Galium pilosum Aiton
Family: Rubiaceae
Hairy Bedstraw
Galium pilosum image
Britton, N.L., and A. Brown. 1913.  
Perennial herb with a creeping rhizome 20 cm - 1 m tall Stem: upright or ascending, slender, four-angled, unbranched to often many-branched from base, more or less hairy. Leaves: in whorls of four, numerous, 1 - 2.5 cm long, half as wide, elliptic to oval, three-veined, more or less hairy, and firm. Inflorescence: a two- to three-forked, widely spreading cluster of flowers. Flowers: terminating the branches of the inflorescence, distinctly stalked, greenish purple, 2 - 3 mm wide, more or less flat and circular in outline, with four short lobes. Stamens four, alternating with lobes, shorter than corolla. Styles two, short. Fruit: dry, indehiscent, spherical, paired, separating when ripe, one-seeded, bristly.

Similar species: No information at this time.

Flowering: mid-June to mid-September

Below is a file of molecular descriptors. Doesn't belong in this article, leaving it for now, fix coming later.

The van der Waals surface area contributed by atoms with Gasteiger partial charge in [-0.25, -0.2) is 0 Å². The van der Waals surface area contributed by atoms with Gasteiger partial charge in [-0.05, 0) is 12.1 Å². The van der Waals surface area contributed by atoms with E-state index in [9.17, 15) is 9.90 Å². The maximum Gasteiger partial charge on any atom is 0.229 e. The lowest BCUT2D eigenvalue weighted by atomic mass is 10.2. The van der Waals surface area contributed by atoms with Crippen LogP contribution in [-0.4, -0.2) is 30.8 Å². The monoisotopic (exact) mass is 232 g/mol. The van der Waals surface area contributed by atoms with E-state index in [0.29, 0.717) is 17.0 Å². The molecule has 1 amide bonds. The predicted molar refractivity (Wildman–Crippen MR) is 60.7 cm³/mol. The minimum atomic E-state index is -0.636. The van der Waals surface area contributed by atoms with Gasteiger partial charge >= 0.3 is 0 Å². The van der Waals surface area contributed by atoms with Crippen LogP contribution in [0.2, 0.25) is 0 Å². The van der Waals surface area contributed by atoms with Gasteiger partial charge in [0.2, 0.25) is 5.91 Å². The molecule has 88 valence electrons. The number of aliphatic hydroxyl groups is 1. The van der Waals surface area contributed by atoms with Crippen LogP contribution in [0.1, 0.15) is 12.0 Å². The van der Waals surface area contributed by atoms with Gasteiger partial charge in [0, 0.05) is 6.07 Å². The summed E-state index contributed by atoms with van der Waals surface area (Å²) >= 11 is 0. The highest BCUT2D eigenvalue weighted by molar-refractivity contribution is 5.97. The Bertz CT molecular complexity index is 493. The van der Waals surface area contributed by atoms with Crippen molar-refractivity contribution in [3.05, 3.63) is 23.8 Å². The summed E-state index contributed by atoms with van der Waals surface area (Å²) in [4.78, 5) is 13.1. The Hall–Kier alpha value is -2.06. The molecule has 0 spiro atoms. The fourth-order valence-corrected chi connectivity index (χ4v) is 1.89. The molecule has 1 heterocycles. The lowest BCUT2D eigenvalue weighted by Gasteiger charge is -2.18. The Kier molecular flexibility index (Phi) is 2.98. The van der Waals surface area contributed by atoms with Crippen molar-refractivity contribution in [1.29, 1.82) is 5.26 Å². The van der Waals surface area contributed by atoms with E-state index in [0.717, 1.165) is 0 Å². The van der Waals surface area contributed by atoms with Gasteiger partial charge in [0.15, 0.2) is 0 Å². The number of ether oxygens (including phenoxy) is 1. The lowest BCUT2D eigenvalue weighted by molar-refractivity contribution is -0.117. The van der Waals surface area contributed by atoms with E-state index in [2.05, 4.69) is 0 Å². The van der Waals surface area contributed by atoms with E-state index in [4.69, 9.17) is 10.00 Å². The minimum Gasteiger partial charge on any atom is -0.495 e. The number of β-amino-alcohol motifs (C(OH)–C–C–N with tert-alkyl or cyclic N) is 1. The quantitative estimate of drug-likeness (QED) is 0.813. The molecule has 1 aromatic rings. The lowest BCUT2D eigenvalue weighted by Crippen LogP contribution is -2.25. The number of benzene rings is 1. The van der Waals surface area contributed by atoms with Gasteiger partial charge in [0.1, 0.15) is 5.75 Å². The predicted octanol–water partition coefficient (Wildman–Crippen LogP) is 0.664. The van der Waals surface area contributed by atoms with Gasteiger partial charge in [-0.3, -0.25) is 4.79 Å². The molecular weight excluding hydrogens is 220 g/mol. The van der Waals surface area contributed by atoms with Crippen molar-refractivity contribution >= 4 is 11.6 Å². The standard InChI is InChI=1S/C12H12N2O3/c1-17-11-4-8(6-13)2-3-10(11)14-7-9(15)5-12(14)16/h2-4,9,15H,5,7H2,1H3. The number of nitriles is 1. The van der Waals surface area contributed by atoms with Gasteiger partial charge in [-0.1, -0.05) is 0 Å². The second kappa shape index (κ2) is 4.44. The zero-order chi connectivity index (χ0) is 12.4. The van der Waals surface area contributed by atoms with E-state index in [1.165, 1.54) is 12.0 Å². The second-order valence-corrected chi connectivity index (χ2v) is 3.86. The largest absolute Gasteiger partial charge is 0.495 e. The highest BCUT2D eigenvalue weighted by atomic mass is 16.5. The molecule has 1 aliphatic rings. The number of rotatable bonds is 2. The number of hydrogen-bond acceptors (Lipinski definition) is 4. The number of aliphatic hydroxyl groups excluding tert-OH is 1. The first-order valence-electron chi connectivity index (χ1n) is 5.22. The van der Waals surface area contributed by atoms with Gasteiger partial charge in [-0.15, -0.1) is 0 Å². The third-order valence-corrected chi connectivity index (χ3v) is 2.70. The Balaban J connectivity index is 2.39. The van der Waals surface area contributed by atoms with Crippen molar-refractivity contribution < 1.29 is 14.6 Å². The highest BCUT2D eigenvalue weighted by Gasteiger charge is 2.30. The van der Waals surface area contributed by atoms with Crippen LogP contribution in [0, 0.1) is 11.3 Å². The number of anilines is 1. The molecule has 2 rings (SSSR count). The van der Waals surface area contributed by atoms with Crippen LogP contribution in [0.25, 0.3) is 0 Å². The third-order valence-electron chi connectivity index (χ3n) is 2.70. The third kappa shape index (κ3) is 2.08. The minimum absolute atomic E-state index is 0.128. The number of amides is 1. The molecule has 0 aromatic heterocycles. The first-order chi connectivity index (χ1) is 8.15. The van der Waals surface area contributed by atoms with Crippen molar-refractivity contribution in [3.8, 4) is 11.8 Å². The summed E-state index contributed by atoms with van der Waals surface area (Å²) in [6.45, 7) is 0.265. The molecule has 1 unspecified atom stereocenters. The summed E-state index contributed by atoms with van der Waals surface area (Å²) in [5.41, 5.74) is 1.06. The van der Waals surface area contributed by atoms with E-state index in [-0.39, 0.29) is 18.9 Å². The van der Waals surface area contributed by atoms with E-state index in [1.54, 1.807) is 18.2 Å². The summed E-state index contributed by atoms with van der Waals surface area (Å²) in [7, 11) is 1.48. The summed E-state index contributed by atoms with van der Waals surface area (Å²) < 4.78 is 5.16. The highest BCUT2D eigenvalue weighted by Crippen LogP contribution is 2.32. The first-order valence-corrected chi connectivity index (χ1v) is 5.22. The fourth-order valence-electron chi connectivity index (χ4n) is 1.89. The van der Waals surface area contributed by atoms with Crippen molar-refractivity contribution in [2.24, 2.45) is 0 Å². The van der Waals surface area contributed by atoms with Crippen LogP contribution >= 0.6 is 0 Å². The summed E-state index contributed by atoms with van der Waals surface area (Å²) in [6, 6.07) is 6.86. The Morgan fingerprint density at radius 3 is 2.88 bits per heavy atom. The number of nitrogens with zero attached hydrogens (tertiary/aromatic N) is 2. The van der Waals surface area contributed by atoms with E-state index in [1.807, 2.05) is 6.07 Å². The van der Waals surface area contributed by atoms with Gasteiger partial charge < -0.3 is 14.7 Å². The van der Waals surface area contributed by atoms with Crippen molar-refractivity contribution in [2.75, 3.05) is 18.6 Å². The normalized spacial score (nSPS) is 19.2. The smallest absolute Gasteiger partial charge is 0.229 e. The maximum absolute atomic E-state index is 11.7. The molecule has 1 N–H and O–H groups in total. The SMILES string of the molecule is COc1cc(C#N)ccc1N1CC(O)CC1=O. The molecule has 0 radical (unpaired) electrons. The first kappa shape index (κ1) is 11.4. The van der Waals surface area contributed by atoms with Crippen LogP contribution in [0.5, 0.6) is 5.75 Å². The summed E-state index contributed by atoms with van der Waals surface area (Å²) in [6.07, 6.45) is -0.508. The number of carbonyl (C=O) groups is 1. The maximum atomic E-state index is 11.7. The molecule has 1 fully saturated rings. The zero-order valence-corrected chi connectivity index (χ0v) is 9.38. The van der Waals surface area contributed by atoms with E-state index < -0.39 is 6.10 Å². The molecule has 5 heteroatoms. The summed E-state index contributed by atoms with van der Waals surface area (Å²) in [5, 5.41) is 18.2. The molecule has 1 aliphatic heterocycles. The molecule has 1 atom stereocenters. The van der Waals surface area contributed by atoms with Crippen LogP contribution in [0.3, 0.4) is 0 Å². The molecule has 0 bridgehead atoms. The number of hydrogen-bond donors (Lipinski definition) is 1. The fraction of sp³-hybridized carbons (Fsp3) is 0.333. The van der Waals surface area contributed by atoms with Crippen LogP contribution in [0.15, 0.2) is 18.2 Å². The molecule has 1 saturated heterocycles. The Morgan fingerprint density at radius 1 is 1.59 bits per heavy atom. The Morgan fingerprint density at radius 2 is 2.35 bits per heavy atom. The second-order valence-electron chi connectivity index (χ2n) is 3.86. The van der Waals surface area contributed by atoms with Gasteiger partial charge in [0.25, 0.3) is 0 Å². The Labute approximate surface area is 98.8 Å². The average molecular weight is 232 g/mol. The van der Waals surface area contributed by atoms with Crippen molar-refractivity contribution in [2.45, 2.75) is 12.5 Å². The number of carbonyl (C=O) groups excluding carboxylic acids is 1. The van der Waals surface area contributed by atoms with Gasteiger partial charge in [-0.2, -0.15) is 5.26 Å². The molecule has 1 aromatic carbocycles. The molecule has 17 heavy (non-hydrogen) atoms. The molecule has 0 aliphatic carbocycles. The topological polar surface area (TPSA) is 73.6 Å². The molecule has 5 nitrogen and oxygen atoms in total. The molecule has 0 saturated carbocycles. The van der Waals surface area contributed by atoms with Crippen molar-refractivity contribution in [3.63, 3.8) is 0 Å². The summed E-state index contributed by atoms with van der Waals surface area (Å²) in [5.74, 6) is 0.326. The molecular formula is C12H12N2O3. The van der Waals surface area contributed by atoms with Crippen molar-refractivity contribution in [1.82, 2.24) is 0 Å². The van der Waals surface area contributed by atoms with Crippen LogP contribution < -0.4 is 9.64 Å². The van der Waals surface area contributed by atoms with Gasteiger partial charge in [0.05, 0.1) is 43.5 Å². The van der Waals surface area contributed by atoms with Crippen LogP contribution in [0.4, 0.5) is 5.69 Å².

Habitat and ecology: Common in sandy Black Oak savannas. Also found in partial shade on dune slopes near Lake Michigan.

Occurence in the Chicago region: native

Etymology: Galium comes from the Greek word gala, meaning milk, referring to the plants that are used to curdle milk. Pilosum means "covered with long, soft hair."

Author: The Morton Arboretum

Erect or ascending perennial, 2-10 dm, often with many basal branches, otherwise simple to the infl; lvs numerous, in 4's, elliptic to oval, 1-2.5 cm, half as wide, firm, usually 3- nerved; infls terminal and from the upper axils, each divaricately 2-3-forked, the fls terminating the branchlets; fr uncinate-bristly; 2n=22. Dry woods; N.H. to Mich. and Kans., s. to Fla. and Tex. June- Aug. Most of our plants are the northern phase, var. pilosum, with the stem and lvs ┬▒pubescent with straight hairs. The southern phase, var. puncticulosum (Michx.) Torr. & A. Gray, with the stem and lvs ┬▒pubescent with short, upwardly incurved hairs, extends n. to Mo. and on the coastal plain to s. N.J.

Gleason, Henry A. & Cronquist, Arthur J. 1991. Manual of vascular plants of northeastern United States and adjacent Canada. lxxv + 910 pp.

©The New York Botanical Garden. All rights reserved. Used by permission.
From Flora of Indiana (1940) by Charles C. Deam
Infrequent throughout the lake area in dry, sandy soil, usually associated with black and white oak; rarer in the southwestern part of the state, where it is generally found in rather sandy soil on the crests and slopes of black oak ridges; apparently absent from the Tipton Till Plain.